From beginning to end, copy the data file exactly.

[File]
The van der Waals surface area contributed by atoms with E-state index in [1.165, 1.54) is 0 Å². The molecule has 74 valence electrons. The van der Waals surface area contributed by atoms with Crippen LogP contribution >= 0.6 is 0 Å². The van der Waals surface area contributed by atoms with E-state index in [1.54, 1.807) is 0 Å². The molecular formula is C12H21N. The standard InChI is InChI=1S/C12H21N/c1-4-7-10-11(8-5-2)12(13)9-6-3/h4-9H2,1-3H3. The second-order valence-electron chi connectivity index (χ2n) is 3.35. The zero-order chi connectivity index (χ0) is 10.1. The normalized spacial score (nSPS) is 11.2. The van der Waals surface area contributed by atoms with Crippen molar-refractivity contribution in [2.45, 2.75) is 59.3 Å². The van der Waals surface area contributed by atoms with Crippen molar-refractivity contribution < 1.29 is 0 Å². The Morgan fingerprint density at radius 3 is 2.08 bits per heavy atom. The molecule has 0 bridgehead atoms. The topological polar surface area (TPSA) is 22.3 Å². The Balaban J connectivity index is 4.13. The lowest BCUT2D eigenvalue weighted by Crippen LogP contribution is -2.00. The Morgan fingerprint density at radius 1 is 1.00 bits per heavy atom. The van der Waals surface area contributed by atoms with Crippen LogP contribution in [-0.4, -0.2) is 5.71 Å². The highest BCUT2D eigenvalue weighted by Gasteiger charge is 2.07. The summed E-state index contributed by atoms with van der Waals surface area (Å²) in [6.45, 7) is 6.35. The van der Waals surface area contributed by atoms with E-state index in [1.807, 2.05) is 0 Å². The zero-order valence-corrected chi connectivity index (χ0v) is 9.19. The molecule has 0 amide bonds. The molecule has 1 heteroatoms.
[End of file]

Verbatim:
The van der Waals surface area contributed by atoms with E-state index in [1.165, 1.54) is 0 Å². The molecule has 74 valence electrons. The van der Waals surface area contributed by atoms with Crippen LogP contribution >= 0.6 is 0 Å². The van der Waals surface area contributed by atoms with E-state index in [1.54, 1.807) is 0 Å². The molecular formula is C12H21N. The standard InChI is InChI=1S/C12H21N/c1-4-7-10-11(8-5-2)12(13)9-6-3/h4-9H2,1-3H3. The second-order valence-electron chi connectivity index (χ2n) is 3.35. The zero-order chi connectivity index (χ0) is 10.1. The normalized spacial score (nSPS) is 11.2. The van der Waals surface area contributed by atoms with Crippen molar-refractivity contribution in [2.45, 2.75) is 59.3 Å². The van der Waals surface area contributed by atoms with Crippen molar-refractivity contribution < 1.29 is 0 Å². The Morgan fingerprint density at radius 3 is 2.08 bits per heavy atom. The molecule has 0 bridgehead atoms. The topological polar surface area (TPSA) is 22.3 Å². The Balaban J connectivity index is 4.13. The lowest BCUT2D eigenvalue weighted by Crippen LogP contribution is -2.00. The Morgan fingerprint density at radius 1 is 1.00 bits per heavy atom. The van der Waals surface area contributed by atoms with Crippen LogP contribution in [-0.4, -0.2) is 5.71 Å². The highest BCUT2D eigenvalue weighted by Gasteiger charge is 2.07. The summed E-state index contributed by atoms with van der Waals surface area (Å²) in [6.45, 7) is 6.35. The van der Waals surface area contributed by atoms with E-state index in [1.807, 2.05) is 0 Å². The zero-order valence-corrected chi connectivity index (χ0v) is 9.19. The molecule has 0 amide bonds. The molecule has 1 heteroatoms.